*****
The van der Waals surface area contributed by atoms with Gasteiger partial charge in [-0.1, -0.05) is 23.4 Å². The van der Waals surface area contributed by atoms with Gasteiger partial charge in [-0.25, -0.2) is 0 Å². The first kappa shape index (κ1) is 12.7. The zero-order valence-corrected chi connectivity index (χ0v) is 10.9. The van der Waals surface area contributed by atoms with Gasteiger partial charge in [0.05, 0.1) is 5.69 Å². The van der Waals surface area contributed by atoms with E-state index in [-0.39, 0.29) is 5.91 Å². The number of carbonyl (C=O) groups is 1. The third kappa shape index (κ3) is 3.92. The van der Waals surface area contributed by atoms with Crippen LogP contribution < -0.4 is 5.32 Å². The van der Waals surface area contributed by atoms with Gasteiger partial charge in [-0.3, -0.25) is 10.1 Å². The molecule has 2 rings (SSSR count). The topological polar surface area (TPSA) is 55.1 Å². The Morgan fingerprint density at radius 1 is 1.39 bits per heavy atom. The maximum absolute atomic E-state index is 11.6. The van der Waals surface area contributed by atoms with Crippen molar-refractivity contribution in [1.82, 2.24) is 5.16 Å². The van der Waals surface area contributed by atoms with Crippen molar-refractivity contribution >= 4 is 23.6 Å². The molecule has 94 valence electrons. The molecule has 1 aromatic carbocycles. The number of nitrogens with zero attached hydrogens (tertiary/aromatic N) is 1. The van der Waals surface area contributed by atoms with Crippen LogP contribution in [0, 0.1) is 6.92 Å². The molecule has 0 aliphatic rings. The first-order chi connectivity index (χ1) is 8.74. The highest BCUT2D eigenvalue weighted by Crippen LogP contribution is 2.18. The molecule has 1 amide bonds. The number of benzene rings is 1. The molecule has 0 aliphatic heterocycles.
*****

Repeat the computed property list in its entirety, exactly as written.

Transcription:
The van der Waals surface area contributed by atoms with Gasteiger partial charge in [-0.1, -0.05) is 23.4 Å². The van der Waals surface area contributed by atoms with Gasteiger partial charge in [-0.25, -0.2) is 0 Å². The first kappa shape index (κ1) is 12.7. The zero-order valence-corrected chi connectivity index (χ0v) is 10.9. The van der Waals surface area contributed by atoms with Gasteiger partial charge in [0.05, 0.1) is 5.69 Å². The van der Waals surface area contributed by atoms with E-state index in [-0.39, 0.29) is 5.91 Å². The number of carbonyl (C=O) groups is 1. The third kappa shape index (κ3) is 3.92. The van der Waals surface area contributed by atoms with Crippen LogP contribution < -0.4 is 5.32 Å². The van der Waals surface area contributed by atoms with Gasteiger partial charge in [-0.3, -0.25) is 10.1 Å². The molecule has 2 rings (SSSR count). The topological polar surface area (TPSA) is 55.1 Å². The Morgan fingerprint density at radius 1 is 1.39 bits per heavy atom. The maximum absolute atomic E-state index is 11.6. The van der Waals surface area contributed by atoms with Crippen molar-refractivity contribution in [1.82, 2.24) is 5.16 Å². The van der Waals surface area contributed by atoms with Crippen molar-refractivity contribution >= 4 is 23.6 Å². The molecule has 94 valence electrons. The molecule has 1 aromatic carbocycles. The number of nitrogens with zero attached hydrogens (tertiary/aromatic N) is 1. The van der Waals surface area contributed by atoms with Crippen LogP contribution in [0, 0.1) is 6.92 Å². The molecule has 0 aliphatic rings. The first-order chi connectivity index (χ1) is 8.74. The highest BCUT2D eigenvalue weighted by Crippen LogP contribution is 2.18. The molecule has 1 amide bonds. The number of benzene rings is 1. The molecule has 0 aliphatic heterocycles.